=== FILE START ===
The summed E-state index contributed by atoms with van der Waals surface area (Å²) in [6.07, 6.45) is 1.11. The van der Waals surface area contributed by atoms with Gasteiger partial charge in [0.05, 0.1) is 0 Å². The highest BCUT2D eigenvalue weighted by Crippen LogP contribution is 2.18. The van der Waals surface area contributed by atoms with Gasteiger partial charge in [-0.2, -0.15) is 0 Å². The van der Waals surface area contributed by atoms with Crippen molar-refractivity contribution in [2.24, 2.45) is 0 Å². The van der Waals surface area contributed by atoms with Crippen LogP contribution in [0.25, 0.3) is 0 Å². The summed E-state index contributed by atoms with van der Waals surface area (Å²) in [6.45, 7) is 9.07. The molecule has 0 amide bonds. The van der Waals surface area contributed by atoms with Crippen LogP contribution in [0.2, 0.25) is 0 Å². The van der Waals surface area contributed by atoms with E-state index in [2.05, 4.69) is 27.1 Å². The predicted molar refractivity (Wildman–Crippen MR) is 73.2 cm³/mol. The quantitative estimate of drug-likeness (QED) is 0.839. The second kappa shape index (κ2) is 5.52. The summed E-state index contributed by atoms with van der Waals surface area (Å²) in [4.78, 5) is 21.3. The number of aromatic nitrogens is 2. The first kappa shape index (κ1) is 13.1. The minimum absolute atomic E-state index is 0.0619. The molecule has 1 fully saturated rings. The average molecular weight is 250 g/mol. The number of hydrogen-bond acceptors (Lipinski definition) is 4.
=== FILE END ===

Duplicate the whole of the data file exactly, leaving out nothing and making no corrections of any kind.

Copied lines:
The summed E-state index contributed by atoms with van der Waals surface area (Å²) in [6.07, 6.45) is 1.11. The van der Waals surface area contributed by atoms with Gasteiger partial charge in [0.05, 0.1) is 0 Å². The highest BCUT2D eigenvalue weighted by Crippen LogP contribution is 2.18. The van der Waals surface area contributed by atoms with Gasteiger partial charge in [-0.2, -0.15) is 0 Å². The van der Waals surface area contributed by atoms with Crippen molar-refractivity contribution in [2.24, 2.45) is 0 Å². The van der Waals surface area contributed by atoms with Crippen LogP contribution in [0.25, 0.3) is 0 Å². The summed E-state index contributed by atoms with van der Waals surface area (Å²) in [6.45, 7) is 9.07. The molecule has 0 amide bonds. The van der Waals surface area contributed by atoms with Crippen LogP contribution in [0.2, 0.25) is 0 Å². The van der Waals surface area contributed by atoms with E-state index in [2.05, 4.69) is 27.1 Å². The predicted molar refractivity (Wildman–Crippen MR) is 73.2 cm³/mol. The quantitative estimate of drug-likeness (QED) is 0.839. The second kappa shape index (κ2) is 5.52. The summed E-state index contributed by atoms with van der Waals surface area (Å²) in [4.78, 5) is 21.3. The number of aromatic nitrogens is 2. The first kappa shape index (κ1) is 13.1. The minimum absolute atomic E-state index is 0.0619. The molecule has 1 fully saturated rings. The average molecular weight is 250 g/mol. The number of hydrogen-bond acceptors (Lipinski definition) is 4.